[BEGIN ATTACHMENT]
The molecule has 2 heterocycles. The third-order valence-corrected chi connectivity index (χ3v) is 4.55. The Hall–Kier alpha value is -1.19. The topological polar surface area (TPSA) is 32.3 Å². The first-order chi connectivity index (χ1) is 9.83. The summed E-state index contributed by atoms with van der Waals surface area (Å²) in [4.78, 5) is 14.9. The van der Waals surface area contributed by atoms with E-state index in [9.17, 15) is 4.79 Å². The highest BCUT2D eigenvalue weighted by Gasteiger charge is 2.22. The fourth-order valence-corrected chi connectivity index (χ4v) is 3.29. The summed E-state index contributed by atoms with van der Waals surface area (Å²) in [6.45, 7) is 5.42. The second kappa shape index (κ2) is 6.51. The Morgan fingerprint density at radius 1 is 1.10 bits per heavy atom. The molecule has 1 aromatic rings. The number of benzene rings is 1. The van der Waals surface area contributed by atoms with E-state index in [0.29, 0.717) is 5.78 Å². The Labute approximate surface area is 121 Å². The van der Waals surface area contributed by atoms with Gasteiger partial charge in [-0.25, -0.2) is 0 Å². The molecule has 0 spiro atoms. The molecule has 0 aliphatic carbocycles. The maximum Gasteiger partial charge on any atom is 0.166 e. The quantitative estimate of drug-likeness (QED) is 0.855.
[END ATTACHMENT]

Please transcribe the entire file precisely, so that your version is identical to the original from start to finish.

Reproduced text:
The molecule has 2 heterocycles. The third-order valence-corrected chi connectivity index (χ3v) is 4.55. The Hall–Kier alpha value is -1.19. The topological polar surface area (TPSA) is 32.3 Å². The first-order chi connectivity index (χ1) is 9.83. The summed E-state index contributed by atoms with van der Waals surface area (Å²) in [4.78, 5) is 14.9. The van der Waals surface area contributed by atoms with E-state index in [9.17, 15) is 4.79 Å². The highest BCUT2D eigenvalue weighted by Gasteiger charge is 2.22. The fourth-order valence-corrected chi connectivity index (χ4v) is 3.29. The summed E-state index contributed by atoms with van der Waals surface area (Å²) in [6.45, 7) is 5.42. The second kappa shape index (κ2) is 6.51. The Morgan fingerprint density at radius 1 is 1.10 bits per heavy atom. The molecule has 1 aromatic rings. The number of benzene rings is 1. The van der Waals surface area contributed by atoms with E-state index in [0.29, 0.717) is 5.78 Å². The Labute approximate surface area is 121 Å². The van der Waals surface area contributed by atoms with Gasteiger partial charge in [-0.25, -0.2) is 0 Å². The molecule has 0 spiro atoms. The molecule has 0 aliphatic carbocycles. The maximum Gasteiger partial charge on any atom is 0.166 e. The quantitative estimate of drug-likeness (QED) is 0.855.